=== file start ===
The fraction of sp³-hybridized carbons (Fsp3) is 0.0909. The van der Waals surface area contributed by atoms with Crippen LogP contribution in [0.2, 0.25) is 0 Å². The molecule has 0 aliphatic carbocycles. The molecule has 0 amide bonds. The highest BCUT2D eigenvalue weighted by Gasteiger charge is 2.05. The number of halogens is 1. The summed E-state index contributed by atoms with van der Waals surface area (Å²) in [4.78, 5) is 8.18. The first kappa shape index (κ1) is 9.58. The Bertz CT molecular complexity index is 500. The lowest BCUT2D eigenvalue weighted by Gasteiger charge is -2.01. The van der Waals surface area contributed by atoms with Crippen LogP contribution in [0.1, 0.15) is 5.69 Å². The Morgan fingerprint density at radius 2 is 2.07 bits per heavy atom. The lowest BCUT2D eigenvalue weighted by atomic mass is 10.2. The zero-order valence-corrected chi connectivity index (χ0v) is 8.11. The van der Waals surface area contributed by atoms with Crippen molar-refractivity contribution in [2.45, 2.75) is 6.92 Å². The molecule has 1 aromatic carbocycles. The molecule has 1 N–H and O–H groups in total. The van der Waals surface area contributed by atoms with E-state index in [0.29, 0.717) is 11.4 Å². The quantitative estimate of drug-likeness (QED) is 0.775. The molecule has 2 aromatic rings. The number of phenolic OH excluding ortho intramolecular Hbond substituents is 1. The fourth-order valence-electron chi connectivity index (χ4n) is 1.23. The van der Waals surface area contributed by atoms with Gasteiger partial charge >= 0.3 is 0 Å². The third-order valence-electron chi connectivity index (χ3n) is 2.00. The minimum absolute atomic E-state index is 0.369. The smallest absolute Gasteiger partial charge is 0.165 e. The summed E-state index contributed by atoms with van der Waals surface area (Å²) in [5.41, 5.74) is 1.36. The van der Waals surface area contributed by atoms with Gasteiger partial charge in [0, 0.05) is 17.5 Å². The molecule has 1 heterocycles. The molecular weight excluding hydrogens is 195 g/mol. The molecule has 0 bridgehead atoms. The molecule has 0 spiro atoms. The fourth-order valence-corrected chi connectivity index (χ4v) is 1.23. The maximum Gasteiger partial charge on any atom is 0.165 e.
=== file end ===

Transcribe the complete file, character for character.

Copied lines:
The fraction of sp³-hybridized carbons (Fsp3) is 0.0909. The van der Waals surface area contributed by atoms with Crippen LogP contribution in [0.2, 0.25) is 0 Å². The molecule has 0 aliphatic carbocycles. The molecule has 0 amide bonds. The highest BCUT2D eigenvalue weighted by Gasteiger charge is 2.05. The number of halogens is 1. The summed E-state index contributed by atoms with van der Waals surface area (Å²) in [4.78, 5) is 8.18. The first kappa shape index (κ1) is 9.58. The Bertz CT molecular complexity index is 500. The lowest BCUT2D eigenvalue weighted by Gasteiger charge is -2.01. The van der Waals surface area contributed by atoms with Crippen LogP contribution in [0.1, 0.15) is 5.69 Å². The Morgan fingerprint density at radius 2 is 2.07 bits per heavy atom. The lowest BCUT2D eigenvalue weighted by atomic mass is 10.2. The zero-order valence-corrected chi connectivity index (χ0v) is 8.11. The van der Waals surface area contributed by atoms with Crippen molar-refractivity contribution in [2.45, 2.75) is 6.92 Å². The molecule has 1 aromatic carbocycles. The molecule has 1 N–H and O–H groups in total. The van der Waals surface area contributed by atoms with E-state index in [0.29, 0.717) is 11.4 Å². The quantitative estimate of drug-likeness (QED) is 0.775. The molecule has 2 aromatic rings. The number of phenolic OH excluding ortho intramolecular Hbond substituents is 1. The fourth-order valence-electron chi connectivity index (χ4n) is 1.23. The van der Waals surface area contributed by atoms with Gasteiger partial charge >= 0.3 is 0 Å². The third-order valence-electron chi connectivity index (χ3n) is 2.00. The minimum absolute atomic E-state index is 0.369. The smallest absolute Gasteiger partial charge is 0.165 e. The summed E-state index contributed by atoms with van der Waals surface area (Å²) in [5.41, 5.74) is 1.36. The van der Waals surface area contributed by atoms with Gasteiger partial charge in [0, 0.05) is 17.5 Å². The molecule has 1 heterocycles. The molecular weight excluding hydrogens is 195 g/mol. The molecule has 0 bridgehead atoms. The molecule has 0 spiro atoms. The fourth-order valence-corrected chi connectivity index (χ4v) is 1.23. The maximum Gasteiger partial charge on any atom is 0.165 e.